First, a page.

Before slowly started to bathe the world in a

Before the world became lit up by artificial lights, the only light mankind had was provided by the sun, the moon, and the stars. Eventually man harnessed fire. This  development was revolutionary because in the dark, the unknown lurked. Predators waited just outside the field of view. Dangers were everywhere. Fear was king. But when the early hominids learned how to make and control fire, they became masters of the dark, and by extension, their fears.
But as soon as they realized they had the upper hand in the battle against darkness, light pollution began. It started off modestly, but it quickly grew. The technological revolutions in the late 1800s and early 1900s slowly started to bathe the world in a new virus, light, but in the process, it blocked out what had awed mankind for millennia: the night sky. 
This has become so bad today that children may react in fear to just pinpricks of light at a planetarium, something that will certainly not hurt them but is also entirely unknown to them. In fact, it is estimated that eight out of ten children born today will never see the Milky Way, according to a 2013 interview Venue did with Paul Bogard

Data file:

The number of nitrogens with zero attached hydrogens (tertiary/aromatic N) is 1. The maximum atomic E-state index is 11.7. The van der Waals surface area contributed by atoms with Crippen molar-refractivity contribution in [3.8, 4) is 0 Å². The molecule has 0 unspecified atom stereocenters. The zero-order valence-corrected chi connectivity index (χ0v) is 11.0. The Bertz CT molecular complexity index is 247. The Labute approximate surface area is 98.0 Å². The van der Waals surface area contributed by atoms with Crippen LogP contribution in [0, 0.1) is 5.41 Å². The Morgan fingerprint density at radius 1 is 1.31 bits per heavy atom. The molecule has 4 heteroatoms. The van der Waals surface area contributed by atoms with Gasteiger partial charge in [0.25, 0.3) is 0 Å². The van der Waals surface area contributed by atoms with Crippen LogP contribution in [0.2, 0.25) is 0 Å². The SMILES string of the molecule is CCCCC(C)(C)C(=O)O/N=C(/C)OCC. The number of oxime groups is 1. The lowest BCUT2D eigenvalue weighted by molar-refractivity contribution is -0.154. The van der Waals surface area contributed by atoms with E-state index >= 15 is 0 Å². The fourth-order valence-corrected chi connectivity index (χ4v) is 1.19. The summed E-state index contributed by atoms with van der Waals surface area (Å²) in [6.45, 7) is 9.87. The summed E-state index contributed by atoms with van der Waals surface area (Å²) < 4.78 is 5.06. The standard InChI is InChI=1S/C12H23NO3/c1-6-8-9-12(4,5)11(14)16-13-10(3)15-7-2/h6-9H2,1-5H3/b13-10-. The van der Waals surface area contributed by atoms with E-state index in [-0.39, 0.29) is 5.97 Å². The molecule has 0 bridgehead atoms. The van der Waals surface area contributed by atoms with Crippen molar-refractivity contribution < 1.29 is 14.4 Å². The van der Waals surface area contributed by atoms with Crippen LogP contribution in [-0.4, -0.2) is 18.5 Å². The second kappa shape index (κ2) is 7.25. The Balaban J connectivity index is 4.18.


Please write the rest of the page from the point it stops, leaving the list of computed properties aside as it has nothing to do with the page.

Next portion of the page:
These young children’s capability to see the night sky is being ruined by light pollution, which is the excessive use of artificial light in the night sky, with sources most commonly being building lights, billboards, and streetlights. Composed of glare, light trespass, and clutter, light pollution can be seen at its worst in large cities. While it may not sound as bad as its cousins, air, water, and land pollution, light pollution can do some pretty nasty damage on its own.
Briefly, light pollution has a number of negative impacts, such as increasing energy consumption, disrupting ecosystems and wildlife, disrupting human health, and affecting crime and safety. Out of these, disruption of ecosystems and human health are the most significant. Artificial lights can wreak havoc for nocturnal animals and many bird species, to the point where millions of birds fly into buildings and die needless deaths while at night. 
Regarding human health, light pollution is most responsible for the disruption of the human circadian rhythm, the biological clock that governs sleep-wake cycles. Even in the house, it still affects people, where light from phone screens suppress melatonin production, making it more difficult to have a healthy night of sleep. Even when every light in the entire house is turned off, LED’s are still visible, whether internet routers or cell phone notification lights.